Sorcha Richardson, singer-songwriter
My best friend gave me a copy of Clothes, Clothes, Clothes. Music, Music, Music. Boys, Boys, Boys. by Viv Albertine (guitarist for The Slits) for my birthday last year, remarking “I am obsessed with this book” as she watched me tear back the wrapping paper to reveal the bright orange paperback cover. It took me about three pages to share that obsession. I am a sucker for a music memoir but Viv Albertine’s account of her life in London’s punk scene in the 1970s (and beyond) is so frank and irreverent, I found myself wanting to read aloud every second line to anyone within earshot. Probably my favourite book I read this year.
Melanie Murphy, author and YouTuber
What a year it was for Irish female writers! I inhaled Idol by the juggernaut that is Louise O’Neill. It’s a dark, tense, completely unputdownable book about consent and cancel culture, memory and power. The Snag List by Sophie White is another novel that I enjoyed immensely! A fun, relatable option if you’re craving a laugh and some quality escapism, it follows three women who seemingly have it all, meanwhile their lives are anything but perfect. But ‘the must-read’ book of the year for me is Again, Rachel by the forever-brilliant Marian Keyes. Such a spectacular sequel to the modern classic, Rachel’s Holiday, and well worth the 25-year wait!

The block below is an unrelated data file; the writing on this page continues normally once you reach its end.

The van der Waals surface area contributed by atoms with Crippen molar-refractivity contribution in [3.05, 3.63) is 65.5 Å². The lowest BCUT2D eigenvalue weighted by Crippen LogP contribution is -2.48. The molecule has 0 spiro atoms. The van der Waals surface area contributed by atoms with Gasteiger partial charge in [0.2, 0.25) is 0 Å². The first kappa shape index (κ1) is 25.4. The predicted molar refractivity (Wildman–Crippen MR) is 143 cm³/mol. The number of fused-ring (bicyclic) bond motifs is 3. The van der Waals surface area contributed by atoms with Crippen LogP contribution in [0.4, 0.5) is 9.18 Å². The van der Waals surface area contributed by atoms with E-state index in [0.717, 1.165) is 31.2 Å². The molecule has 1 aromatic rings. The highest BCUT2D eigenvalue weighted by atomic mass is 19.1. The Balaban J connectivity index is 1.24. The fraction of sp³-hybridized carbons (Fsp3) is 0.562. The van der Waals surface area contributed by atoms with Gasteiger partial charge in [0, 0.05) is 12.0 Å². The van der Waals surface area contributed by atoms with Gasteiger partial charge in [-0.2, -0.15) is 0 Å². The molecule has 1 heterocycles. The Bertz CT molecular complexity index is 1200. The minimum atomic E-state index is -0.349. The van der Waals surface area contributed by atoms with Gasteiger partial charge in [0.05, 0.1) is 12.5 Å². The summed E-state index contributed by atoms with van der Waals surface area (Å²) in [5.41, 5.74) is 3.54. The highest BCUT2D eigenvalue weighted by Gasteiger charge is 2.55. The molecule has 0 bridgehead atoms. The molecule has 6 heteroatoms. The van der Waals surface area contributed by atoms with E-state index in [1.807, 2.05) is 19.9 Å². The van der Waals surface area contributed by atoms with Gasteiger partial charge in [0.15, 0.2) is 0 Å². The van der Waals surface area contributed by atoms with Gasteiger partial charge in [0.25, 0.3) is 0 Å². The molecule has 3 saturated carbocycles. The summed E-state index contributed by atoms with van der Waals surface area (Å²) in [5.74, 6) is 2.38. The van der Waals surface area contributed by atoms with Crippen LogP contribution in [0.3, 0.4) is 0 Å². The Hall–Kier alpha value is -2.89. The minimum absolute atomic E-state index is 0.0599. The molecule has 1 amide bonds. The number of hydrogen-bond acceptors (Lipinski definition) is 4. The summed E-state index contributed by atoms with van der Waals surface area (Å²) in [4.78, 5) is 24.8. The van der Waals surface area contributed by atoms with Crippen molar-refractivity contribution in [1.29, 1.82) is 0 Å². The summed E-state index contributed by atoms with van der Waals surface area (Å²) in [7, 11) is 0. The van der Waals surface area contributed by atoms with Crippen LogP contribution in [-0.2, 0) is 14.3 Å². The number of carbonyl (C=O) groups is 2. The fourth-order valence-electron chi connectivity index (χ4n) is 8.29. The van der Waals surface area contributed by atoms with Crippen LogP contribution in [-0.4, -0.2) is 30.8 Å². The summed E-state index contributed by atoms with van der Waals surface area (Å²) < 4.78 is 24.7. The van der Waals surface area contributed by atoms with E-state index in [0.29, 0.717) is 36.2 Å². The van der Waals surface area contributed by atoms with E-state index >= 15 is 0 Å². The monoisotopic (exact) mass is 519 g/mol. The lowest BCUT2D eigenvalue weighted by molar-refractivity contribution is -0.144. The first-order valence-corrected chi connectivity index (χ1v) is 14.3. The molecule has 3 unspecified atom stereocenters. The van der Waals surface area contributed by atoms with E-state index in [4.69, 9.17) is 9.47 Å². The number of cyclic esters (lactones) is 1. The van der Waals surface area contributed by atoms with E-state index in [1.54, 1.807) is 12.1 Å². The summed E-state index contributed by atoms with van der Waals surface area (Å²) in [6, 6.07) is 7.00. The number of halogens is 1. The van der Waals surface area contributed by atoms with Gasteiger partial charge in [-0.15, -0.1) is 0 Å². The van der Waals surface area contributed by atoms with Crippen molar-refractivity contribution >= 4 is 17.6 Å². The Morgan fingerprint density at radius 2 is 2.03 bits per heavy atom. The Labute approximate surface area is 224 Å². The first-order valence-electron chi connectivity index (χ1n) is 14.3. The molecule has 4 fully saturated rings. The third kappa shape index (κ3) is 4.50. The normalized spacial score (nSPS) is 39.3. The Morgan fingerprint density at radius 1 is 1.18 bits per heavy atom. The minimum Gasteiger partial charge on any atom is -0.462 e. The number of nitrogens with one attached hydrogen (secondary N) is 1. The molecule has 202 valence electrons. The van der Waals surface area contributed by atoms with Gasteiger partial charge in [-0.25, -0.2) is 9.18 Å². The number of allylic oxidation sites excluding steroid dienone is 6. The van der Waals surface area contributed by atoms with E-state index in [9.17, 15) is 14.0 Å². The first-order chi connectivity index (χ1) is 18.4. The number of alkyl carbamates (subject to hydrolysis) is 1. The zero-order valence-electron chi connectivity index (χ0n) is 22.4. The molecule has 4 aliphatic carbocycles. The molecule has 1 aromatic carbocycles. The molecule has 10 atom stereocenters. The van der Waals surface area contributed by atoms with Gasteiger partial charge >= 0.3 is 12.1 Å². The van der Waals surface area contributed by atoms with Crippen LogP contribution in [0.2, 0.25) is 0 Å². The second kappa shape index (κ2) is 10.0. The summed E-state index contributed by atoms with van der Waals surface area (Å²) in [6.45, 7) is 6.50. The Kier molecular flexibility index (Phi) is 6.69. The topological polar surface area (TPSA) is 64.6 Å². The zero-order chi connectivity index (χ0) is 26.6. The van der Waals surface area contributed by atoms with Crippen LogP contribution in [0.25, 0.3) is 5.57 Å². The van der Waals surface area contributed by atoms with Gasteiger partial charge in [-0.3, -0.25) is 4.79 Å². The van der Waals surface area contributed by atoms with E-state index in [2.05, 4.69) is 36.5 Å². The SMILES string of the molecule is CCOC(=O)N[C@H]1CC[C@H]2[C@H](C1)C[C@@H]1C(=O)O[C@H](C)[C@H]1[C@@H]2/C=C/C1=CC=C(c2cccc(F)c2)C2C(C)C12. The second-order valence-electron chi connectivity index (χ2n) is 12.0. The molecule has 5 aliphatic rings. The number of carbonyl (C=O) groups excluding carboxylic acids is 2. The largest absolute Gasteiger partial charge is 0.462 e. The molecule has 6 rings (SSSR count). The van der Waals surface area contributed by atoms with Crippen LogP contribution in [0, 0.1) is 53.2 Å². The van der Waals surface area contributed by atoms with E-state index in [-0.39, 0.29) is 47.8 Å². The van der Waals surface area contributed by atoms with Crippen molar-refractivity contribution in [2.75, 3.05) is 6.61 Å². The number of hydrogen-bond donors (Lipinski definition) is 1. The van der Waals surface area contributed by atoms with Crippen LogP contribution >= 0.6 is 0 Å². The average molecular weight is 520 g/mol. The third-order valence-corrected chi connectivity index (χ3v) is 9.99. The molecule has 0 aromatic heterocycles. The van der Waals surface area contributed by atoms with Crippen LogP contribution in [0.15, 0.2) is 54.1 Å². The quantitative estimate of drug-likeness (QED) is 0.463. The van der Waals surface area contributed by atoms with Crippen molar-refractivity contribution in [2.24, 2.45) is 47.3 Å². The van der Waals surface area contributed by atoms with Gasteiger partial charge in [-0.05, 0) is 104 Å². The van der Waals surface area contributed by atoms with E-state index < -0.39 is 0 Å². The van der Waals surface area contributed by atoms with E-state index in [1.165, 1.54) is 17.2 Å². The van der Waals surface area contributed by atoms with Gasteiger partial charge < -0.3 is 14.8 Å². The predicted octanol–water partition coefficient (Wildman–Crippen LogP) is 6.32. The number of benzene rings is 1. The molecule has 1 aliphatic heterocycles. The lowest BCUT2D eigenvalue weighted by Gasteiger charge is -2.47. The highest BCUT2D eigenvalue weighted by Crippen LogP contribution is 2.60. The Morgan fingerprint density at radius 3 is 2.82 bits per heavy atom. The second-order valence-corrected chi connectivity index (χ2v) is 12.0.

Gavan Reilly, broadcaster